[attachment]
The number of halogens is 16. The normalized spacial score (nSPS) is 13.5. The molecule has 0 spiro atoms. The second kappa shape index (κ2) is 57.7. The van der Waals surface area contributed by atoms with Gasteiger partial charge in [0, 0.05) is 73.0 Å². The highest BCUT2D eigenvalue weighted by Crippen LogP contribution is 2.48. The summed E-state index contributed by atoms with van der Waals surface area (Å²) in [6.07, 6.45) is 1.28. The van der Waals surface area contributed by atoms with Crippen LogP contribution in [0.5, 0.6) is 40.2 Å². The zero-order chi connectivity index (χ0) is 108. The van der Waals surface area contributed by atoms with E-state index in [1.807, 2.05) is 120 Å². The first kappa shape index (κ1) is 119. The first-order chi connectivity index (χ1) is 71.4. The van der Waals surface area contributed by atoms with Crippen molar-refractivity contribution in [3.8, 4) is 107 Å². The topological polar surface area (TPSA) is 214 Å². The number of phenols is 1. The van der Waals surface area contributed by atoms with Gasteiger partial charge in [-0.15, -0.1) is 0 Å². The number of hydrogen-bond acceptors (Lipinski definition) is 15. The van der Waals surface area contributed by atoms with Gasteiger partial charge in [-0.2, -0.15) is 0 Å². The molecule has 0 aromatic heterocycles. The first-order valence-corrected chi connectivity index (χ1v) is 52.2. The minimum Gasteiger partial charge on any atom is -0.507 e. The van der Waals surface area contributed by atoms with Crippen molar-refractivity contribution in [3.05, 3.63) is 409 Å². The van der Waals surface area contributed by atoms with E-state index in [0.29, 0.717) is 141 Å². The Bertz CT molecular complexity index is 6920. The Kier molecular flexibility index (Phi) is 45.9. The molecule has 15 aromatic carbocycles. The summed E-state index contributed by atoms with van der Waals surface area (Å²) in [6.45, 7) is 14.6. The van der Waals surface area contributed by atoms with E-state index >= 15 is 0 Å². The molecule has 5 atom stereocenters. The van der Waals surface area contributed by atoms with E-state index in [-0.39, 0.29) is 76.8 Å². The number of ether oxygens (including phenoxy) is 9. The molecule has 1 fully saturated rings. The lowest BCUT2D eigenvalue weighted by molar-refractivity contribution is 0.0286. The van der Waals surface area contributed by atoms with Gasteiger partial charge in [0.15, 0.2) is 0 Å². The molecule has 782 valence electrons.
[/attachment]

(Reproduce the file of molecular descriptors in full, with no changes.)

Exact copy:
The number of halogens is 16. The normalized spacial score (nSPS) is 13.5. The molecule has 0 spiro atoms. The second kappa shape index (κ2) is 57.7. The van der Waals surface area contributed by atoms with Gasteiger partial charge in [0, 0.05) is 73.0 Å². The highest BCUT2D eigenvalue weighted by Crippen LogP contribution is 2.48. The summed E-state index contributed by atoms with van der Waals surface area (Å²) in [6.07, 6.45) is 1.28. The van der Waals surface area contributed by atoms with Crippen LogP contribution in [0.5, 0.6) is 40.2 Å². The zero-order chi connectivity index (χ0) is 108. The van der Waals surface area contributed by atoms with E-state index in [1.807, 2.05) is 120 Å². The first kappa shape index (κ1) is 119. The first-order chi connectivity index (χ1) is 71.4. The van der Waals surface area contributed by atoms with Crippen molar-refractivity contribution in [3.8, 4) is 107 Å². The topological polar surface area (TPSA) is 214 Å². The number of phenols is 1. The van der Waals surface area contributed by atoms with Gasteiger partial charge in [-0.15, -0.1) is 0 Å². The number of hydrogen-bond acceptors (Lipinski definition) is 15. The van der Waals surface area contributed by atoms with Gasteiger partial charge in [-0.2, -0.15) is 0 Å². The molecule has 0 aromatic heterocycles. The first-order valence-corrected chi connectivity index (χ1v) is 52.2. The minimum Gasteiger partial charge on any atom is -0.507 e. The van der Waals surface area contributed by atoms with Crippen molar-refractivity contribution in [3.05, 3.63) is 409 Å². The van der Waals surface area contributed by atoms with E-state index in [0.29, 0.717) is 141 Å². The Bertz CT molecular complexity index is 6920. The Kier molecular flexibility index (Phi) is 45.9. The molecule has 15 aromatic carbocycles. The summed E-state index contributed by atoms with van der Waals surface area (Å²) in [6.45, 7) is 14.6. The van der Waals surface area contributed by atoms with E-state index >= 15 is 0 Å². The molecule has 5 atom stereocenters. The van der Waals surface area contributed by atoms with E-state index in [-0.39, 0.29) is 76.8 Å². The number of ether oxygens (including phenoxy) is 9. The molecule has 1 fully saturated rings. The lowest BCUT2D eigenvalue weighted by molar-refractivity contribution is 0.0286. The van der Waals surface area contributed by atoms with Gasteiger partial charge in [0.15, 0.2) is 0 Å². The molecule has 782 valence electrons.